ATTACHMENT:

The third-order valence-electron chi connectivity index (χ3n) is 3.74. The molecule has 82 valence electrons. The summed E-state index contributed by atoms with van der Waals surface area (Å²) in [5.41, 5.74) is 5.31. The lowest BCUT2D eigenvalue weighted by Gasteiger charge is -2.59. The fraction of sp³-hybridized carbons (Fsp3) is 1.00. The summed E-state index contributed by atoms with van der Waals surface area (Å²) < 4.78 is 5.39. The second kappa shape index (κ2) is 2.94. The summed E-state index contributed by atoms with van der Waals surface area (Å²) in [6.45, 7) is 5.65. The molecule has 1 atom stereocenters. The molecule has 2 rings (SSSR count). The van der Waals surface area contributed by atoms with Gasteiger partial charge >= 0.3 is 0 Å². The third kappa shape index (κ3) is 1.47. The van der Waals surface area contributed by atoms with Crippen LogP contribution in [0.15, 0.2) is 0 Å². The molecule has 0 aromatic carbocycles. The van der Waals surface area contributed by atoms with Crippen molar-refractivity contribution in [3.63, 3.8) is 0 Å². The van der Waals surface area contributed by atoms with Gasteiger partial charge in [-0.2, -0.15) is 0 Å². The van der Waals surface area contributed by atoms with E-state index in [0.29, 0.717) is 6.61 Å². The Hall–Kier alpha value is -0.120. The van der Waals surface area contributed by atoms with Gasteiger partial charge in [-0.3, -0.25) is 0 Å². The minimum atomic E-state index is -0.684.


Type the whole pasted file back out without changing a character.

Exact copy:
The third-order valence-electron chi connectivity index (χ3n) is 3.74. The molecule has 82 valence electrons. The summed E-state index contributed by atoms with van der Waals surface area (Å²) in [5.41, 5.74) is 5.31. The lowest BCUT2D eigenvalue weighted by Gasteiger charge is -2.59. The fraction of sp³-hybridized carbons (Fsp3) is 1.00. The summed E-state index contributed by atoms with van der Waals surface area (Å²) < 4.78 is 5.39. The second kappa shape index (κ2) is 2.94. The summed E-state index contributed by atoms with van der Waals surface area (Å²) in [6.45, 7) is 5.65. The molecule has 1 atom stereocenters. The molecule has 2 rings (SSSR count). The van der Waals surface area contributed by atoms with Gasteiger partial charge >= 0.3 is 0 Å². The third kappa shape index (κ3) is 1.47. The van der Waals surface area contributed by atoms with Crippen LogP contribution in [0.15, 0.2) is 0 Å². The molecule has 0 aromatic carbocycles. The van der Waals surface area contributed by atoms with Crippen molar-refractivity contribution in [3.63, 3.8) is 0 Å². The van der Waals surface area contributed by atoms with Gasteiger partial charge in [-0.2, -0.15) is 0 Å². The van der Waals surface area contributed by atoms with E-state index in [0.29, 0.717) is 6.61 Å². The Hall–Kier alpha value is -0.120. The van der Waals surface area contributed by atoms with Gasteiger partial charge in [-0.3, -0.25) is 0 Å². The minimum atomic E-state index is -0.684.